The trial was a small one, but a new study is raising hope that a new drug can fight a particularly deadly form of pancreatic cancer. What's more, unlike chemo, it seems to do so without side effects. Researchers at St. George's University in London report in the British Journal of Cancer that an immunotherapy drug known as IMM-101 extended the lives of patients with metastatic pancreatic cancer, reports the Huffington Post UK. Metastatic means the disease has progressed beyond the pancreas to other parts of the body, which usually results in quick death, explains the Guardian. In this trial, those who received a standard chemo drug generally survived 4.4 months, while those who received IMM-101 as well lived for seven months—with some living more than a year and one for about three years.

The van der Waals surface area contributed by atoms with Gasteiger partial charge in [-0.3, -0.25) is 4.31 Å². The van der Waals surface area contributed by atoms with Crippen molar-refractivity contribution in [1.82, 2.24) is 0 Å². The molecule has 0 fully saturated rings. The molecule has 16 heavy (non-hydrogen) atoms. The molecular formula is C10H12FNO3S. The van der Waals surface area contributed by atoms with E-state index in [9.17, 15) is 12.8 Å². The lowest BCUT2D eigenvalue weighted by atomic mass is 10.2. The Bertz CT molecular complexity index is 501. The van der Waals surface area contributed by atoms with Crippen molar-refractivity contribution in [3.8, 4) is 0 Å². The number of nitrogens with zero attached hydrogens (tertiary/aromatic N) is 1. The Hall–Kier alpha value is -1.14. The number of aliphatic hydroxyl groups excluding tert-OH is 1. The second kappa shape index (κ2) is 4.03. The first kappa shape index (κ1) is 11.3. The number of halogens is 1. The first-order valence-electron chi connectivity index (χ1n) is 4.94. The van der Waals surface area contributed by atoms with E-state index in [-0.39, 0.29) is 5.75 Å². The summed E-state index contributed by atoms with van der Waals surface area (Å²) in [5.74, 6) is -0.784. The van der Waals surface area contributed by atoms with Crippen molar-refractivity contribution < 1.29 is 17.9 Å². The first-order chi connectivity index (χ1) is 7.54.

"To me it’s really exciting," says the hospital's Angus Dalgleish. "This is the first time we have got an immunotherapy that is a really good candidate to help control pancreatic cancer, which is one of the biggest killing diseases." The drug essentially wakes up the immune system around cancer cells that was shut off by the cancer, and the researchers say it holds promise for other types of cancer as well. However, in this case, it seemed to help only those with metastatic pancreatic cancer, not those whose disease hadn't spread. The study was made up of just 118 people, so plans for a more comprehensive one are in the works. (Steve Jobs died of pancreatic cancer, and alternative treatments may have hurt his chances.)